Before Victory Square was Victory Square and home to the Cenotaph, it was a happening part of the city known as Government Square, because it was the site of the first provincial courthouse.
The impressive domed building was operational by 1890 and was the first major building outside of Gastown. It was quickly apparent that it was too small for our growing city, and within a few years had a large addition with a grand staircase and portico facing Hastings Street.
Buildings started to spring up around the Courthouse. In 1898, architect William Blackmore (Badminton Hotel, Lord Strathcona Elementary) designed a building for Thomas Flack who had made his fortune in the Klondike and wanted to see an impressive building bear his name.
Four years earlier, Charles Wickenden, the same architect behind Christ Church Cathedral and the first Vancouver Club, designed the Arcade, a wooden building containing 13 shops, at the corner of Hastings and Cambie. It was gone by 1909, replaced by the fancy Dominion Building, at the time, the tallest building in the British Empire. It stayed that way until Mayor L.D. Taylor financed the Sun Tower as a monument to his newspaper (The World) in 1912.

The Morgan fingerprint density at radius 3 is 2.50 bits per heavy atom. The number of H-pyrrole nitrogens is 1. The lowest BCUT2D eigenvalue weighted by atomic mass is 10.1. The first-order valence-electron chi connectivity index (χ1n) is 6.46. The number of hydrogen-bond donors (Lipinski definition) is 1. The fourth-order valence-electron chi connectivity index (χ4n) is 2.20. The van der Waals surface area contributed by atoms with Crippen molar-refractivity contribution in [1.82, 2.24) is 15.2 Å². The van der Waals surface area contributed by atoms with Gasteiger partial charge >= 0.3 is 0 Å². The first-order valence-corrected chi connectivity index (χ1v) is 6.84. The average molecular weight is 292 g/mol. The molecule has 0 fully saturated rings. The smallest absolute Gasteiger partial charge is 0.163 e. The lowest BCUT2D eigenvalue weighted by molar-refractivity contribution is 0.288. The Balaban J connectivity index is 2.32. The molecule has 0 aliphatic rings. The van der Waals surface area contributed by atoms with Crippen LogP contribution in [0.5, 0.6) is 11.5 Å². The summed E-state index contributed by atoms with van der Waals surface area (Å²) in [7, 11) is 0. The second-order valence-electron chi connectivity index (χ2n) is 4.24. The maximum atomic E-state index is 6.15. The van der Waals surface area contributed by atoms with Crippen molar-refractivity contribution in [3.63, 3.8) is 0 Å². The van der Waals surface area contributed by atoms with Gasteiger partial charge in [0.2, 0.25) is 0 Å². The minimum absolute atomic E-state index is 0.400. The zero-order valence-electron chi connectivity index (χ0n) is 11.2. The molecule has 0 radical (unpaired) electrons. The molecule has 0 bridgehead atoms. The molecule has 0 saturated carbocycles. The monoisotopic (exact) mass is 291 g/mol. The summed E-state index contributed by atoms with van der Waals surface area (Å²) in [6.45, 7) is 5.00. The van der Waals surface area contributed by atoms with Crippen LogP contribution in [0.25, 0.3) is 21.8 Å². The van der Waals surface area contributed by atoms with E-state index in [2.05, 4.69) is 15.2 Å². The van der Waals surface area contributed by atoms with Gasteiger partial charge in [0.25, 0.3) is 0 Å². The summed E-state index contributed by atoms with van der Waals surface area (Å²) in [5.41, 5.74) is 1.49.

While Vancouver gained the Sun Tower and the new lawcourts on West Georgia (now the Vancouver Art Gallery), the city lost the original courthouse building–demolished after just 20 years.
The Square, which is actually more of a triangle than a square, is bounded by Hastings , Cambie, Pender and Hamilton. It didn’t remain empty for long. By 1914 it was filled with a military tent, used to recruit soldiers for World War 1. Then in 1917, up went the Evangelistic Tabernacle where the courthouse once stood.
The church was short lived as well. The Southams, owners of the Province Newspaper, which was housed across the street, donated funds to develop a park on land on the vacant land, which was then renamed Victory Square. By 1924, enough public money had been raised to build the Cenotaph designed by G.L. Sharp. Sharp had the 30-foot Cenotaph constructed from granite from Nelson Island.
The inscription facing Hastings Street reads: “Their name liveth for evermore. Facing Hamilton it says “Is it nothing to you.” And Facing Pender Street: “All ye that pass by.”
Top photo: Courthouse on Hastings and Cambie, courtesy CVA Bu N13 ca.1893
References: Building the West; Public Art in Vancouver; The Vancouver Book; Vancouver Remembered.
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